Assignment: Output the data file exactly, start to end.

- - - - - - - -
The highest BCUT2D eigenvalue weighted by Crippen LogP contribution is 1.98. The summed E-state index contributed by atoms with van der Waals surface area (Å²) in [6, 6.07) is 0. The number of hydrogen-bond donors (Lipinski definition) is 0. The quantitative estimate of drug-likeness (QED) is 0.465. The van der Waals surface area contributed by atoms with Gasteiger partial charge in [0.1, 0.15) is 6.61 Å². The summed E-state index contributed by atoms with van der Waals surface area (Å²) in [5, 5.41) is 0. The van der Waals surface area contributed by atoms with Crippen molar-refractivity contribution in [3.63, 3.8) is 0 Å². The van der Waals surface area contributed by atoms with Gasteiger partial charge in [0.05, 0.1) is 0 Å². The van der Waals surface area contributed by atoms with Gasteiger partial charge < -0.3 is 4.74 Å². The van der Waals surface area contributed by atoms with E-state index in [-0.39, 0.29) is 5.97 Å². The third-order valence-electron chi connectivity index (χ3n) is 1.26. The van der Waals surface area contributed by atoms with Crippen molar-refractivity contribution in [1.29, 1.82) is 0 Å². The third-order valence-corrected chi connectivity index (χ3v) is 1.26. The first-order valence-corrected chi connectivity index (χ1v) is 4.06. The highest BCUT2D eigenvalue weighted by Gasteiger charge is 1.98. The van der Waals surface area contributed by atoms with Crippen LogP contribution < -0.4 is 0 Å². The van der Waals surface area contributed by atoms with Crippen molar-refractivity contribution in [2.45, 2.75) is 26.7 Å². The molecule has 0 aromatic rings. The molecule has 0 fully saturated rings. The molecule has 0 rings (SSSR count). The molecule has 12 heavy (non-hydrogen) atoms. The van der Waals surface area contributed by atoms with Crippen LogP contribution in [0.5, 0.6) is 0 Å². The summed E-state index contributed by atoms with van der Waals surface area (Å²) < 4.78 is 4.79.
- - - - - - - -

The highest BCUT2D eigenvalue weighted by Crippen LogP contribution is 1.98. The summed E-state index contributed by atoms with van der Waals surface area (Å²) in [6, 6.07) is 0. The number of hydrogen-bond donors (Lipinski definition) is 0. The quantitative estimate of drug-likeness (QED) is 0.465. The van der Waals surface area contributed by atoms with Gasteiger partial charge in [0.1, 0.15) is 6.61 Å². The summed E-state index contributed by atoms with van der Waals surface area (Å²) in [5, 5.41) is 0. The van der Waals surface area contributed by atoms with Crippen molar-refractivity contribution in [3.63, 3.8) is 0 Å². The van der Waals surface area contributed by atoms with Gasteiger partial charge in [0.05, 0.1) is 0 Å². The van der Waals surface area contributed by atoms with Gasteiger partial charge < -0.3 is 4.74 Å². The van der Waals surface area contributed by atoms with E-state index in [-0.39, 0.29) is 5.97 Å². The third-order valence-electron chi connectivity index (χ3n) is 1.26. The van der Waals surface area contributed by atoms with Crippen molar-refractivity contribution in [1.29, 1.82) is 0 Å². The third-order valence-corrected chi connectivity index (χ3v) is 1.26. The first-order valence-corrected chi connectivity index (χ1v) is 4.06. The highest BCUT2D eigenvalue weighted by Gasteiger charge is 1.98. The van der Waals surface area contributed by atoms with Crippen LogP contribution < -0.4 is 0 Å². The van der Waals surface area contributed by atoms with Crippen molar-refractivity contribution in [2.45, 2.75) is 26.7 Å². The molecule has 0 aromatic rings. The molecule has 0 fully saturated rings. The molecule has 0 rings (SSSR count). The molecule has 12 heavy (non-hydrogen) atoms. The van der Waals surface area contributed by atoms with Crippen LogP contribution in [0.5, 0.6) is 0 Å². The summed E-state index contributed by atoms with van der Waals surface area (Å²) < 4.78 is 4.79.